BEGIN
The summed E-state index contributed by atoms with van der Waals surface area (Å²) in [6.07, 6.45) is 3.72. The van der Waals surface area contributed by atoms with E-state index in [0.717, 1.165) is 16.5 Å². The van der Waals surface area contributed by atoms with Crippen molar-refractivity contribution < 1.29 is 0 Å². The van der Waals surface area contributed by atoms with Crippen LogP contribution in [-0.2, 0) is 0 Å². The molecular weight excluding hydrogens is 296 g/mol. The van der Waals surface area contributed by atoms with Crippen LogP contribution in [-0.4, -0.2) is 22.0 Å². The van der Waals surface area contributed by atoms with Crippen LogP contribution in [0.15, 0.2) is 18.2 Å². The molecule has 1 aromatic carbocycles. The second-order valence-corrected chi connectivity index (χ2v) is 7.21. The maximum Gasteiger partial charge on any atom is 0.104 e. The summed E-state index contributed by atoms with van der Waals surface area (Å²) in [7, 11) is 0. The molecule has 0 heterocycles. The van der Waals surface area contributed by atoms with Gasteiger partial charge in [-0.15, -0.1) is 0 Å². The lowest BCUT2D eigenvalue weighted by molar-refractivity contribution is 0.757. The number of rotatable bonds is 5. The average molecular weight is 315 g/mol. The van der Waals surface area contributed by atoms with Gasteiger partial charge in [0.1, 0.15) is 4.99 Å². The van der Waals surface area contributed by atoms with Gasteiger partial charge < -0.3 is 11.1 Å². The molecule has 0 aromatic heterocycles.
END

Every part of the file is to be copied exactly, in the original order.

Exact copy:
The summed E-state index contributed by atoms with van der Waals surface area (Å²) in [6.07, 6.45) is 3.72. The van der Waals surface area contributed by atoms with E-state index in [0.717, 1.165) is 16.5 Å². The van der Waals surface area contributed by atoms with Crippen molar-refractivity contribution < 1.29 is 0 Å². The van der Waals surface area contributed by atoms with Crippen LogP contribution in [-0.2, 0) is 0 Å². The molecular weight excluding hydrogens is 296 g/mol. The van der Waals surface area contributed by atoms with Crippen LogP contribution in [-0.4, -0.2) is 22.0 Å². The van der Waals surface area contributed by atoms with Crippen LogP contribution in [0.15, 0.2) is 18.2 Å². The molecule has 1 aromatic carbocycles. The second-order valence-corrected chi connectivity index (χ2v) is 7.21. The maximum Gasteiger partial charge on any atom is 0.104 e. The summed E-state index contributed by atoms with van der Waals surface area (Å²) in [7, 11) is 0. The molecule has 0 heterocycles. The van der Waals surface area contributed by atoms with Gasteiger partial charge in [-0.15, -0.1) is 0 Å². The lowest BCUT2D eigenvalue weighted by molar-refractivity contribution is 0.757. The number of rotatable bonds is 5. The average molecular weight is 315 g/mol. The van der Waals surface area contributed by atoms with Gasteiger partial charge in [0.1, 0.15) is 4.99 Å². The van der Waals surface area contributed by atoms with Gasteiger partial charge < -0.3 is 11.1 Å². The molecule has 0 aromatic heterocycles.